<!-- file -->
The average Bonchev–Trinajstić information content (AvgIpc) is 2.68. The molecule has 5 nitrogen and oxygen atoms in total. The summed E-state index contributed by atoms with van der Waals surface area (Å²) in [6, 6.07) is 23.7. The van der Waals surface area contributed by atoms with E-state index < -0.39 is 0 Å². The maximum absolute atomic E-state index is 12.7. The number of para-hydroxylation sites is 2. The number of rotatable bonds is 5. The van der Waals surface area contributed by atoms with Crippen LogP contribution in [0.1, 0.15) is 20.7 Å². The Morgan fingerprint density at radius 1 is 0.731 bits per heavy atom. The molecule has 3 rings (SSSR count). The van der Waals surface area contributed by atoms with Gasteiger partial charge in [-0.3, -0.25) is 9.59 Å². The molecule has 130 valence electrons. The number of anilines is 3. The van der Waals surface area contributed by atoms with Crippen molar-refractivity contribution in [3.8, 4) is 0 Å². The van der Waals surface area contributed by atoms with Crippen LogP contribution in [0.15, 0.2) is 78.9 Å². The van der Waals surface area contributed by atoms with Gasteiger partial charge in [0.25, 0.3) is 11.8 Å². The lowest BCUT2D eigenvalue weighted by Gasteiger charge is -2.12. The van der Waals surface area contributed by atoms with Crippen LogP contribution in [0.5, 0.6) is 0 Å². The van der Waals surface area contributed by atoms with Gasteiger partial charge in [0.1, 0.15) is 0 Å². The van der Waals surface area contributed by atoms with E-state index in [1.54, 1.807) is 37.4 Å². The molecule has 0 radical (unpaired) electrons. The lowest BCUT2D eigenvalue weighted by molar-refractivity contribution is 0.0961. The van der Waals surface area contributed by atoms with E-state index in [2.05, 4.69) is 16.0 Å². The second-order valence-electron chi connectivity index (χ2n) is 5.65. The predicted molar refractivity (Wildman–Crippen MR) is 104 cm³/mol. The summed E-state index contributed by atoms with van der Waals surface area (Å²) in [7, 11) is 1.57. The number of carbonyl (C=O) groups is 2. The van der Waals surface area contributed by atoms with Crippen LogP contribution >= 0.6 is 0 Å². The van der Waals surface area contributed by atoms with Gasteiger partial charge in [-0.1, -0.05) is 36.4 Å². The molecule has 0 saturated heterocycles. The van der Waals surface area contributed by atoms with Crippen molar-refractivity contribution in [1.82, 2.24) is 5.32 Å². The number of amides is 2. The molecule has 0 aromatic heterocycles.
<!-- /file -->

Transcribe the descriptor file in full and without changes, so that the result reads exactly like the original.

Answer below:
The average Bonchev–Trinajstić information content (AvgIpc) is 2.68. The molecule has 5 nitrogen and oxygen atoms in total. The summed E-state index contributed by atoms with van der Waals surface area (Å²) in [6, 6.07) is 23.7. The van der Waals surface area contributed by atoms with E-state index < -0.39 is 0 Å². The maximum absolute atomic E-state index is 12.7. The number of para-hydroxylation sites is 2. The number of rotatable bonds is 5. The van der Waals surface area contributed by atoms with Crippen LogP contribution in [0.1, 0.15) is 20.7 Å². The Morgan fingerprint density at radius 1 is 0.731 bits per heavy atom. The molecule has 3 rings (SSSR count). The van der Waals surface area contributed by atoms with Gasteiger partial charge in [-0.3, -0.25) is 9.59 Å². The molecule has 130 valence electrons. The number of anilines is 3. The van der Waals surface area contributed by atoms with Crippen molar-refractivity contribution in [3.8, 4) is 0 Å². The van der Waals surface area contributed by atoms with Crippen LogP contribution in [0.15, 0.2) is 78.9 Å². The van der Waals surface area contributed by atoms with Gasteiger partial charge in [0.25, 0.3) is 11.8 Å². The lowest BCUT2D eigenvalue weighted by Gasteiger charge is -2.12. The van der Waals surface area contributed by atoms with Crippen LogP contribution in [0.5, 0.6) is 0 Å². The van der Waals surface area contributed by atoms with Gasteiger partial charge in [0.1, 0.15) is 0 Å². The van der Waals surface area contributed by atoms with E-state index in [1.54, 1.807) is 37.4 Å². The molecule has 0 radical (unpaired) electrons. The lowest BCUT2D eigenvalue weighted by molar-refractivity contribution is 0.0961. The van der Waals surface area contributed by atoms with E-state index in [2.05, 4.69) is 16.0 Å². The second-order valence-electron chi connectivity index (χ2n) is 5.65. The predicted molar refractivity (Wildman–Crippen MR) is 104 cm³/mol. The summed E-state index contributed by atoms with van der Waals surface area (Å²) in [7, 11) is 1.57. The number of carbonyl (C=O) groups is 2. The van der Waals surface area contributed by atoms with Crippen LogP contribution >= 0.6 is 0 Å². The van der Waals surface area contributed by atoms with Gasteiger partial charge in [-0.1, -0.05) is 36.4 Å². The molecule has 0 saturated heterocycles. The van der Waals surface area contributed by atoms with Crippen molar-refractivity contribution in [1.82, 2.24) is 5.32 Å². The number of amides is 2. The molecule has 0 aromatic heterocycles.